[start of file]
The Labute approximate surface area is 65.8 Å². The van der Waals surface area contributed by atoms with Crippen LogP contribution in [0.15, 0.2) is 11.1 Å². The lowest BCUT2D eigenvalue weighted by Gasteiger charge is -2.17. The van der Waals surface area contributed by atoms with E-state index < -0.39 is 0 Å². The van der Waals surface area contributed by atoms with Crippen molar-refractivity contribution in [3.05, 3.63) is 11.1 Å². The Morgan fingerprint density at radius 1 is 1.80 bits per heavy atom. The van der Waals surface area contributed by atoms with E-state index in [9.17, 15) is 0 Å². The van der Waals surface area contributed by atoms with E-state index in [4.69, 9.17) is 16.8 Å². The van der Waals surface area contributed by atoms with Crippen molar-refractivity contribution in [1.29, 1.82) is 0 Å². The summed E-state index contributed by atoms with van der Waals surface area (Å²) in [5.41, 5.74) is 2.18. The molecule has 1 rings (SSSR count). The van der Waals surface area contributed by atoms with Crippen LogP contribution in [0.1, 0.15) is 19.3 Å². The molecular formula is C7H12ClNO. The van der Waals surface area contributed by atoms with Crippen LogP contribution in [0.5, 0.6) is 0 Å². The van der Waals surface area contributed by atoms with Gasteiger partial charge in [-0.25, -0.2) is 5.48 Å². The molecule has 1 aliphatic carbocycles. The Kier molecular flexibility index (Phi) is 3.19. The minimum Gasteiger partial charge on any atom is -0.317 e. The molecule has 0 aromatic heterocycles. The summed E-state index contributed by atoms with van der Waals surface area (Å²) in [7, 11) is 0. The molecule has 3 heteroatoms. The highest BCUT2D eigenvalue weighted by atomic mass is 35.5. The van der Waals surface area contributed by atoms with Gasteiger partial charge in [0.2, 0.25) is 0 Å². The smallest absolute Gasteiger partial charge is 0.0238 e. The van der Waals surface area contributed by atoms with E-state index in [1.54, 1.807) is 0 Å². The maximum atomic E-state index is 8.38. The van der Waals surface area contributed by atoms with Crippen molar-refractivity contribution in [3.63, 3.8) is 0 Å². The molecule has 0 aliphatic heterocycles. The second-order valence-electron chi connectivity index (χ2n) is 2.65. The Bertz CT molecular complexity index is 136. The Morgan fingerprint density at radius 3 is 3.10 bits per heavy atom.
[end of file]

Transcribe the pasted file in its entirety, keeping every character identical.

The Labute approximate surface area is 65.8 Å². The van der Waals surface area contributed by atoms with Crippen LogP contribution in [0.15, 0.2) is 11.1 Å². The lowest BCUT2D eigenvalue weighted by Gasteiger charge is -2.17. The van der Waals surface area contributed by atoms with E-state index < -0.39 is 0 Å². The van der Waals surface area contributed by atoms with Crippen molar-refractivity contribution in [3.05, 3.63) is 11.1 Å². The Morgan fingerprint density at radius 1 is 1.80 bits per heavy atom. The van der Waals surface area contributed by atoms with E-state index in [9.17, 15) is 0 Å². The van der Waals surface area contributed by atoms with E-state index in [4.69, 9.17) is 16.8 Å². The van der Waals surface area contributed by atoms with Crippen molar-refractivity contribution in [1.29, 1.82) is 0 Å². The summed E-state index contributed by atoms with van der Waals surface area (Å²) in [5.41, 5.74) is 2.18. The molecule has 1 rings (SSSR count). The van der Waals surface area contributed by atoms with Crippen LogP contribution in [0.1, 0.15) is 19.3 Å². The molecular formula is C7H12ClNO. The van der Waals surface area contributed by atoms with Crippen LogP contribution in [0.5, 0.6) is 0 Å². The van der Waals surface area contributed by atoms with Gasteiger partial charge in [-0.25, -0.2) is 5.48 Å². The molecule has 1 aliphatic carbocycles. The Kier molecular flexibility index (Phi) is 3.19. The minimum Gasteiger partial charge on any atom is -0.317 e. The molecule has 0 aromatic heterocycles. The summed E-state index contributed by atoms with van der Waals surface area (Å²) in [7, 11) is 0. The molecule has 3 heteroatoms. The highest BCUT2D eigenvalue weighted by atomic mass is 35.5. The van der Waals surface area contributed by atoms with Gasteiger partial charge in [0.2, 0.25) is 0 Å². The smallest absolute Gasteiger partial charge is 0.0238 e. The van der Waals surface area contributed by atoms with E-state index in [1.54, 1.807) is 0 Å². The maximum atomic E-state index is 8.38. The van der Waals surface area contributed by atoms with Crippen molar-refractivity contribution in [3.63, 3.8) is 0 Å². The molecule has 0 aliphatic heterocycles. The second-order valence-electron chi connectivity index (χ2n) is 2.65. The Bertz CT molecular complexity index is 136. The Morgan fingerprint density at radius 3 is 3.10 bits per heavy atom.